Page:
Neutrino Mass Ordering - Analyzing Current Status And Future Opportunities
One of the most significant outstanding difficulties in completing our understanding of masses and mixings in the lepton sector is identifying the neutrino mass ordering.
The two alternatives, normal vs. inverted, may come from entirely different underlying symmetries, so determining which one is realized in nature is a necessary step towards solving the flavor problem, i.e., ensuring complete theoretical knowledge of the origin of particle masses and mixings.
Currently, oscillations in matter, measured at a long-baseline accelerator or atmospheric neutrino beams in combination with reactor experiments, are the leading probe among the three available methods to extract the neutrino mass ordering.
Cosmological observations may provide indirect but independent limitations on neutrino mass ordering.
COPYRIGHT_SZ: Published on https://stationzilla.com/neutrino-mass-ordering/ by Suleman Shah on 2022-08-04T18:55:50.315Z
A neutrino is a subatomic particle that resembles an electron but lacks an electrical charge and has a very tiny mass.
Nuclear forces regard electrons and neutrinos the same way; neither participate in the solid nuclear energy, but both do in the weak atomic force equally.
Neutrinos are one of the universe's most numerous particles, although they are very difficult to detect.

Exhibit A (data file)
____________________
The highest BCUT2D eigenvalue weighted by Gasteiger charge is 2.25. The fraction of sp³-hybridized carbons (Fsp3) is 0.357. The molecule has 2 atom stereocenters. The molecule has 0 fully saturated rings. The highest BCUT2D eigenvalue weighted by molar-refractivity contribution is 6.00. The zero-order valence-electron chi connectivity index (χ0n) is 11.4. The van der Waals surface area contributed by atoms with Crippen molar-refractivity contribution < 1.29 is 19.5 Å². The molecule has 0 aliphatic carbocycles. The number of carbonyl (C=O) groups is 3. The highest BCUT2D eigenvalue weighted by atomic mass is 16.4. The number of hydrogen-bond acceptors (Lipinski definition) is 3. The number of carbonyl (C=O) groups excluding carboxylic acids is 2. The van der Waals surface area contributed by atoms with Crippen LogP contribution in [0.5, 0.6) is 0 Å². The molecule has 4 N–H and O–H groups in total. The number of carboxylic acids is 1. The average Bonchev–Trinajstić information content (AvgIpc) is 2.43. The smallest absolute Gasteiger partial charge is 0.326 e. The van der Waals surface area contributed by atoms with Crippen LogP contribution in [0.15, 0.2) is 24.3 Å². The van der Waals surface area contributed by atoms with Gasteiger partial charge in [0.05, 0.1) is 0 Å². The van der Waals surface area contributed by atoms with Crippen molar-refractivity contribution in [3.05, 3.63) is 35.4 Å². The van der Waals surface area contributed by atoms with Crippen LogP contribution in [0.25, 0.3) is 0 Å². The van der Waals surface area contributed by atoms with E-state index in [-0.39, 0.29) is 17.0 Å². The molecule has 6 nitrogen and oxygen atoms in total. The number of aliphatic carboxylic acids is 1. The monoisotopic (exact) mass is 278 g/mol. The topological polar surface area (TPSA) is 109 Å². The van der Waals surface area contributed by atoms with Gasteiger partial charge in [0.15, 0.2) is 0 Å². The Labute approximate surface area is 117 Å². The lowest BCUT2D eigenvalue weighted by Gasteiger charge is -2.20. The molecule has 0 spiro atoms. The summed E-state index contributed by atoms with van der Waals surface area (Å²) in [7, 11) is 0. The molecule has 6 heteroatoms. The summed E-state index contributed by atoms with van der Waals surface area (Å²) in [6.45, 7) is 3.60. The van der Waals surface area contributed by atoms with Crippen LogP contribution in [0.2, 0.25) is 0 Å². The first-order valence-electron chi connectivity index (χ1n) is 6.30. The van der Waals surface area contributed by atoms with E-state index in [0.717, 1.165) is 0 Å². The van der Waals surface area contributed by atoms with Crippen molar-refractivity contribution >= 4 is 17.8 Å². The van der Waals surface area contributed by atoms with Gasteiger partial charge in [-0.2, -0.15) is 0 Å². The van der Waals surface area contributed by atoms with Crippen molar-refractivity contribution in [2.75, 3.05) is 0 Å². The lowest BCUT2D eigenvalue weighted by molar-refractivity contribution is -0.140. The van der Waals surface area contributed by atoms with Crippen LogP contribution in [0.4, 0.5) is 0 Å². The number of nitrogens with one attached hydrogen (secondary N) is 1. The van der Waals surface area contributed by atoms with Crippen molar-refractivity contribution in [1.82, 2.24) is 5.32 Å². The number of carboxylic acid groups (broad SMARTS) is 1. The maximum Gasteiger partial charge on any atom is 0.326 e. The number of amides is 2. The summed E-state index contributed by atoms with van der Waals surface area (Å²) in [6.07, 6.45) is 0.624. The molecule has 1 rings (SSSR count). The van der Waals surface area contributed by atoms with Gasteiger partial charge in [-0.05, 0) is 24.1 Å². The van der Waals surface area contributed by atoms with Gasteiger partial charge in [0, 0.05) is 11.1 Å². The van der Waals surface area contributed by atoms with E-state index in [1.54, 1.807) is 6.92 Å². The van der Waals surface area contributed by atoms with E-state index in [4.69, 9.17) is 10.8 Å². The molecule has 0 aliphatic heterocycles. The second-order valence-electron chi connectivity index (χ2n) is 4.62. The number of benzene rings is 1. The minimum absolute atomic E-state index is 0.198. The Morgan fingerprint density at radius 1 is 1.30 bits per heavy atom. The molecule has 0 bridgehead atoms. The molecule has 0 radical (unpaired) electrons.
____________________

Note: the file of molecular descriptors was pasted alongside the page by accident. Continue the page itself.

Neutrinos are particles that can pass through the thick material created by a falling star; however, only a tiny proportion of the available energy is converted to light.
Neutrinos produced in fusion processes in the sun carry away around 2% of the sun's energy.
Supernovae are primarily neutrino phenomena, and most of the universe's dark matter is probably made up of primordial Big Bang neutrids.
The so-called solar neutrino problem is a long-standing topic of study.
What is a neutrino?
The effective matter potential owing to electron (anti) neutrino charged-current elastic scatterings with electrons in the medium will affect the three-flavor mixing processes as neutrinos pass through the Earth.
The neutrino mass ordering will heavily influence the impact. The resonance effect is projected for neutrino energy ranging from 2.5 to 3.8 GeV.
Long-baseline tests with T2K and NOvA alone show a slight preference for regular mass ordering. The global analysis uses the complementarity between the various outcomes to gain superior sensitivities to them.
Long-baseline accelerator experiments are similarly susceptible to neutrino channel appearance and disappearance.
Although values in the first octant are permitted, the best-fit value for the atmospheric mixing angle is in the second octant.
Only around half of the parameter space is available at the 3σ level for normal and inverted ordering.
Neutrino oscillations are approaching accuracy, with 5% or less relative uncertainties. T2K and reactor data analysis yield extra stress concerning the desired value of atmospheric mass splitting.